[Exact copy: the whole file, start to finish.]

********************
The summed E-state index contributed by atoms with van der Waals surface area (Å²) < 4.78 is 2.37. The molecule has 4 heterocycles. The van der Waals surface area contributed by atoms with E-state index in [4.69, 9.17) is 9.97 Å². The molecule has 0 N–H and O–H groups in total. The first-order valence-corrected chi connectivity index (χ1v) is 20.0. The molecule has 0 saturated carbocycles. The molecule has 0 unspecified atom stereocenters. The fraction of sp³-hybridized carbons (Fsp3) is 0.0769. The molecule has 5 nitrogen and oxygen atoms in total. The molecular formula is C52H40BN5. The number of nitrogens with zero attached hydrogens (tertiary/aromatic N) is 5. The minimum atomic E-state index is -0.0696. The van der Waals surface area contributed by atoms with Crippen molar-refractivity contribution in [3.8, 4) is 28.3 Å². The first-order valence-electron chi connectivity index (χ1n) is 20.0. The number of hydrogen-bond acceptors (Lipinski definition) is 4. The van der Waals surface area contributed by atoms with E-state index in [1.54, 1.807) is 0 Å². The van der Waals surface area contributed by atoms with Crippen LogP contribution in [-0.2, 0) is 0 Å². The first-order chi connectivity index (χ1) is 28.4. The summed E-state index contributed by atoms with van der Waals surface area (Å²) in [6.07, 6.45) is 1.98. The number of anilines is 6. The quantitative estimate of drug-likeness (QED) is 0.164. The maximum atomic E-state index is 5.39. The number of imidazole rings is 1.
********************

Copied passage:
The summed E-state index contributed by atoms with van der Waals surface area (Å²) < 4.78 is 2.37. The molecule has 4 heterocycles. The van der Waals surface area contributed by atoms with E-state index in [4.69, 9.17) is 9.97 Å². The molecule has 0 N–H and O–H groups in total. The first-order valence-corrected chi connectivity index (χ1v) is 20.0. The molecule has 0 saturated carbocycles. The molecule has 0 unspecified atom stereocenters. The fraction of sp³-hybridized carbons (Fsp3) is 0.0769. The molecule has 5 nitrogen and oxygen atoms in total. The molecular formula is C52H40BN5. The number of nitrogens with zero attached hydrogens (tertiary/aromatic N) is 5. The minimum atomic E-state index is -0.0696. The van der Waals surface area contributed by atoms with Crippen molar-refractivity contribution in [3.8, 4) is 28.3 Å². The first-order valence-electron chi connectivity index (χ1n) is 20.0. The number of hydrogen-bond acceptors (Lipinski definition) is 4. The van der Waals surface area contributed by atoms with E-state index in [1.54, 1.807) is 0 Å². The van der Waals surface area contributed by atoms with Crippen LogP contribution in [-0.2, 0) is 0 Å². The first-order chi connectivity index (χ1) is 28.4. The summed E-state index contributed by atoms with van der Waals surface area (Å²) in [6.07, 6.45) is 1.98. The number of anilines is 6. The quantitative estimate of drug-likeness (QED) is 0.164. The maximum atomic E-state index is 5.39. The number of imidazole rings is 1.